Justin Trudeau made many of those leading up to the federal election on October 19, 2015, and after he was elected as prime minister.
But one year later, how many of those promises has Justin Trudeau kept and how many has he broken?
Let’s take a look at if Trudeau has kept his word to the Canadian people.
In November 2015, Trudeau announced his gender-equal Cabinet because “it’s 2015.”
Trudeau announced in March 2016 that he would be changing the eligibility for Old Age Security (OAS).
Achieving this promise took several months longer than expected. The 25,000 target was officially met on March 1, 2016, two months later than the original promise. Only 15,000 of the refugees were government assisted.
“Our government values science and will treat scientists with respect. That is why government scientists and experts will be able to speak freely about their work to the media and the public,” said Navdeep Bains, Minister of Innovation, Science, and Economic Development in November 2015.
Defense Minister Harjit Sajjan announced the end of the air strikes against ISIS militants in February 2016.
“I am pleased to announce that the government of Canada is launching its first phase of the inquiry into murdered and missing Indigenous women and girls,” Justice Minister Jody Wilson-Raybould said in December 2015.
The Liberal government’s first budget eliminated many of the former Conservative government’s personal tax credits.
— Justin Trudeau (@JustinTrudeau) September 28, 2016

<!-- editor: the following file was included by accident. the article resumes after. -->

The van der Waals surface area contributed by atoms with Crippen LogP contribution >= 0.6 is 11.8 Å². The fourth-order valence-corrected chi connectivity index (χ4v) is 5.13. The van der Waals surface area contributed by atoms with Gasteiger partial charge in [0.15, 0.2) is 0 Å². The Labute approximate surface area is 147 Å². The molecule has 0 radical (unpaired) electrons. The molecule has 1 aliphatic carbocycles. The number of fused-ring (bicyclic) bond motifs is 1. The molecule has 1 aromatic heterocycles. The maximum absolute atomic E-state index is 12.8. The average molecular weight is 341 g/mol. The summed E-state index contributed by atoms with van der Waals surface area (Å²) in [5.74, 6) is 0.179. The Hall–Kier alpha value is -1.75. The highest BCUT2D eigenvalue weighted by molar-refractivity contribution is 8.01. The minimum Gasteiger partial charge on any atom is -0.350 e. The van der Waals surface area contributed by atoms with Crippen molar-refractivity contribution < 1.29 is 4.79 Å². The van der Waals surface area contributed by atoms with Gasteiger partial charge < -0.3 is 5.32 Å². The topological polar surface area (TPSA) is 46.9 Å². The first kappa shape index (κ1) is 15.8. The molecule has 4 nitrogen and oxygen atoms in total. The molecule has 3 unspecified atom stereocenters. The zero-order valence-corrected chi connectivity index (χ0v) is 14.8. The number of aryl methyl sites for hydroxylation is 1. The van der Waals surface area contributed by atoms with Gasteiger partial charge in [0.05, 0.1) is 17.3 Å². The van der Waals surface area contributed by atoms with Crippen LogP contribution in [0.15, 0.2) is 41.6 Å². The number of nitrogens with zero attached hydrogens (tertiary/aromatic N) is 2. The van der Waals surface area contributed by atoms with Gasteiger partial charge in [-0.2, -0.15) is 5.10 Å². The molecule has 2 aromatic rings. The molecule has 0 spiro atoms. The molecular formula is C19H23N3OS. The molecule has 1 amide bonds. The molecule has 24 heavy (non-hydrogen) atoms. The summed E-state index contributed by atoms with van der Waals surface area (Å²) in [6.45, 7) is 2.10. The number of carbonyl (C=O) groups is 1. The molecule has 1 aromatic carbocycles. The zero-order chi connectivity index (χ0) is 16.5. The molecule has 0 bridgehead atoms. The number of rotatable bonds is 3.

In July 2016, the federal government announced it was looking for Canadians ages 16 to 24 to be part of a Youth Council to advise the prime minister on national issues, such as employment, education, and climate change. Justin Trudeau announced the 15 new members of his youth council in September.
The Liberals announced the reopening of the offices in November 2015.
One day after taking office, the Liberal government announced that the 61-question census would be sent out in 2016.
In March 2016, it was announced that Ottawa planned to spend nearly $30 billion more than expected in this coming fiscal year.
In the 2016 budget, the Liberals backed out on their campaign promise to reduce the tax by 2019.
In the 2016 federal budget, there is a section designated to “Taking Action Against Drugs and Gangs” but no money has been designated to the issue.
The 2016 Budget proposed to push funding of approximately $3.7 billion for new equipment to 2020.
A Liberal campaign promise to “phase out subsidies to the fossil fuel industry over the medium-term” did not make their first budget.
The 2016 federal budget allocated $5 billion over the next five years to green infrastructure, short of the $6 billion they promised.
The Trudeau Liberal Government granted two federal permits for the Site C dam in northern BC.
The Liberal government fell short by $200 million in this year’s budget to fulfil their $775 million annual goal.
Despite pre-election promises the Liberals have failed to launch an open and transparent competition to replace the old CF-18 fighter jets
An example of breaching this promise includes the federal government’s permits for the Site C dam.
— Reuters U.S. News (@ReutersUS) October 19, 2016
Prime Minister Trudeau announced that he was backing away from his promise to reform Canada’s electoral system. Last November, Trudeau pledged to get rid of Canada’s first-past-the-post system. However, he has now changed his mind after his opponents accused him of trying to rig to electoral system to his benefit.